(Updated: Kern was officially reprimanded Monday for her recent remarks by the Oklahoma House of Representatives.)
Will state Rep. Sally Kern (R-Oklahoma City) escape any real political damage over her racist and sexist comments on the floor of the Oklahoma House of Representatives?
As she argued last week in favor of a bill that could lead to the end of affirmative action here, Kern said, as a former teacher, she encountered people of color who were essentially lazy and wanted the government “to take care of them.” She also said women didn’t want to work as hard as men because they want more” leisure time.”
Her outrageous comments made national news and drew widespread criticism. But this isn’t the first time the legislator has brought critical attention to herself and the state.
For the record, here are some highlights of Kern’s controversial career:
Kern was recorded at event in 2008 arguing that the homosexual agenda was a worst threat to the nation that terrorism. She also said, “"Studies show no society that has totally embraced homosexuality has lasted more than a few decades.” Here’s a recording of her comments. Her intolerant comments sparked outraged throughout the world. Television show host Ellen DeGeneres, for example, took issue with Kern’s remarks. DeGeneres played some of Kern’s remarks, mocked them, and then tried to call her.
Kern was stopped from entering the state Capitol in March 2008 when it was discovered she was carrying a gun. She argued that she had simply forgotten she was carrying the weapon.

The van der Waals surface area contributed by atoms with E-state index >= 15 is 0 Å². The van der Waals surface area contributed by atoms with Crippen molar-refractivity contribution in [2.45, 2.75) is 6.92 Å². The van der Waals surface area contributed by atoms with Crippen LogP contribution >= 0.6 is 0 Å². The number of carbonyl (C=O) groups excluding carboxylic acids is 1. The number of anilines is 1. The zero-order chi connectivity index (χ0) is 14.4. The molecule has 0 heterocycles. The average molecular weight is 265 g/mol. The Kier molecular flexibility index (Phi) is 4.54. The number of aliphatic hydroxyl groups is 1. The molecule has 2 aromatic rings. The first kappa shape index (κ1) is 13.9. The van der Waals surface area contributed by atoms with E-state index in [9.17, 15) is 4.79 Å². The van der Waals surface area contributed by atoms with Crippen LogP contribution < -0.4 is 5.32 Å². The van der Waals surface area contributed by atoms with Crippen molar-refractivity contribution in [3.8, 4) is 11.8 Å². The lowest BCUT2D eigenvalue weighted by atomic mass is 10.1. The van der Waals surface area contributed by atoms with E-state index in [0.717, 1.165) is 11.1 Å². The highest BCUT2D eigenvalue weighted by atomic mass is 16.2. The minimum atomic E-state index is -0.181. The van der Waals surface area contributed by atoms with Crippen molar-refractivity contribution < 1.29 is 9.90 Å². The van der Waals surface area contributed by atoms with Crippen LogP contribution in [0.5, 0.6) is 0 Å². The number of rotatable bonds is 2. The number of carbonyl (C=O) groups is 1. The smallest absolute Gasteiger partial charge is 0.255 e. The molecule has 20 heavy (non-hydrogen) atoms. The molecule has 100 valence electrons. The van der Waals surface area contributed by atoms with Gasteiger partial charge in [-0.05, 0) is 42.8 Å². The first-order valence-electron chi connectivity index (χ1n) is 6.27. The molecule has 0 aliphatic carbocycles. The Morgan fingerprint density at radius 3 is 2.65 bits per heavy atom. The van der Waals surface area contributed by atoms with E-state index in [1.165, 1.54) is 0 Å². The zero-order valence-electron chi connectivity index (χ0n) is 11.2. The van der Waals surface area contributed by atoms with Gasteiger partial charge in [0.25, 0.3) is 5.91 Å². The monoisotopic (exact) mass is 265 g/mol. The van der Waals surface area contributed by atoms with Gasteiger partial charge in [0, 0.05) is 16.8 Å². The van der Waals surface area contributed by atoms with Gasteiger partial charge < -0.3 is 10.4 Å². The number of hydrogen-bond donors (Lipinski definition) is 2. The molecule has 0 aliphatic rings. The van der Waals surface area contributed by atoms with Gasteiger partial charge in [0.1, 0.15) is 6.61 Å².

Kern also sponsored religious-intrusion legislation in 2008, called the Religious Viewpoints Antidiscrimination Act, that contained this stipulation:
If the assignment given by a teacher involves writing a poem, the work of a student who submits a poem in the form of a prayer (for example, a psalm) should be judged on the basis of academic standards, including literary quality, and not penalized or rewarded on account of its religious content.
Kern issued a Proclamation of Morality in 2009 that drew widespread criticism and ridicule for its outlandish claims. Here’s part of the “proclamation”:
WHEREAS, the people of Oklahoma have a strong tradition of reliance upon the Creator of the Universe; and
WHEREAS, we believe our economic woes are consequences of our greater national moral crisis; and
WHEREAS, this nation has become a world leader in promoting abortion, pornography, same sex marriage, sex trafficking, divorce, illegitimate births, child abuse, and many other forms of debauchery; and
WHEREAS, alarmed that the Government of the United States of America is forsaking the rich Christian heritage upon which this nation was built; . . .
Kern provoked the anger of civil rights and Muslim groups this year for pushing legislation that tried to get around a judge’s decision to issue an injunction against a constitutional amendment, passed by voters, that would ban the use of Sharia law in Oklahoma. Here’s a Slate article about the issue.
Kern, on the House floor last week, argued:
"We have a high percentage of blacks in prison, and that's tragic, but are they in prison just because they are black or because they don't want to study as hard in school? I've taught school, and I saw a lot of people of color who didn't study hard because they said the government would take care of them."
" . . . women usually don't want to work as hard as a man... women tend to think a little bit more about their family, wanting to be at home more time, wanting to have a little more leisure time."
Her comments, for which she later apologized, prompted the local chapter of the National Association for the Advancement of Colored People (NAACP) to call for her resignation. The Oklahoma Democratic Party has also called for her resignation, and other prominent politicians want her to be at least reprimanded by the GOP leadership.